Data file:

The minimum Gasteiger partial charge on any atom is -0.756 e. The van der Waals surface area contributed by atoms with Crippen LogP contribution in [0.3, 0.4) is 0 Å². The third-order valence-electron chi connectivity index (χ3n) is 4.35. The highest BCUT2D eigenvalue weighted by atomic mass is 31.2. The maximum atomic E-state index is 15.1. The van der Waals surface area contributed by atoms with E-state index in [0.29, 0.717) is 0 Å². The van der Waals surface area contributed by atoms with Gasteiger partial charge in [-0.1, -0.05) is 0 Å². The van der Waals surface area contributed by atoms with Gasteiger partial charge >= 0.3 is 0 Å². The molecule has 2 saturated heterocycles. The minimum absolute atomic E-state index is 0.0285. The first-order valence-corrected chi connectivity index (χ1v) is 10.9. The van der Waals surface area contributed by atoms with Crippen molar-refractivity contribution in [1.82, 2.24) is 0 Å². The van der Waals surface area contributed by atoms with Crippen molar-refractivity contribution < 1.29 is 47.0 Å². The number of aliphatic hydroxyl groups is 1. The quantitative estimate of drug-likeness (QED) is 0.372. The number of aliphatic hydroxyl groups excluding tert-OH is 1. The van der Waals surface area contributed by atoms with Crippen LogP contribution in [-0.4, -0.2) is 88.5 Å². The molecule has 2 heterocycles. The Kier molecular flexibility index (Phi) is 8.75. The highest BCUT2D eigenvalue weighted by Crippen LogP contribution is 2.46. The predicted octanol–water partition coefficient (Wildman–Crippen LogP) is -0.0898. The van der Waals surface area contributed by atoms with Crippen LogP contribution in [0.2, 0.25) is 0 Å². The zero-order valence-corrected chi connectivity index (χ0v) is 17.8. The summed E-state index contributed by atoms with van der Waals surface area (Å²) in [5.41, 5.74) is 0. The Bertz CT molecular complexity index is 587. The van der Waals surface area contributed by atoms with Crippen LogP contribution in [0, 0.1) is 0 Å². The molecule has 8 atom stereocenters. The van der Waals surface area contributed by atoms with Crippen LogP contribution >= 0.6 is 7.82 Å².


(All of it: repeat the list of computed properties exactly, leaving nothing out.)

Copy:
The minimum Gasteiger partial charge on any atom is -0.756 e. The van der Waals surface area contributed by atoms with Crippen LogP contribution in [0.3, 0.4) is 0 Å². The third-order valence-electron chi connectivity index (χ3n) is 4.35. The highest BCUT2D eigenvalue weighted by atomic mass is 31.2. The maximum atomic E-state index is 15.1. The van der Waals surface area contributed by atoms with E-state index in [0.29, 0.717) is 0 Å². The van der Waals surface area contributed by atoms with Gasteiger partial charge in [-0.1, -0.05) is 0 Å². The van der Waals surface area contributed by atoms with Gasteiger partial charge >= 0.3 is 0 Å². The molecule has 2 saturated heterocycles. The minimum absolute atomic E-state index is 0.0285. The first-order valence-corrected chi connectivity index (χ1v) is 10.9. The van der Waals surface area contributed by atoms with Crippen molar-refractivity contribution in [1.82, 2.24) is 0 Å². The van der Waals surface area contributed by atoms with Crippen molar-refractivity contribution < 1.29 is 47.0 Å². The number of aliphatic hydroxyl groups is 1. The quantitative estimate of drug-likeness (QED) is 0.372. The number of aliphatic hydroxyl groups excluding tert-OH is 1. The van der Waals surface area contributed by atoms with Crippen LogP contribution in [-0.4, -0.2) is 88.5 Å². The molecule has 2 heterocycles. The Kier molecular flexibility index (Phi) is 8.75. The highest BCUT2D eigenvalue weighted by Crippen LogP contribution is 2.46. The predicted octanol–water partition coefficient (Wildman–Crippen LogP) is -0.0898. The van der Waals surface area contributed by atoms with Crippen LogP contribution in [0.2, 0.25) is 0 Å². The zero-order valence-corrected chi connectivity index (χ0v) is 17.8. The summed E-state index contributed by atoms with van der Waals surface area (Å²) in [5.41, 5.74) is 0. The Bertz CT molecular complexity index is 587. The van der Waals surface area contributed by atoms with Crippen LogP contribution in [0, 0.1) is 0 Å². The molecule has 8 atom stereocenters. The van der Waals surface area contributed by atoms with Crippen LogP contribution >= 0.6 is 7.82 Å².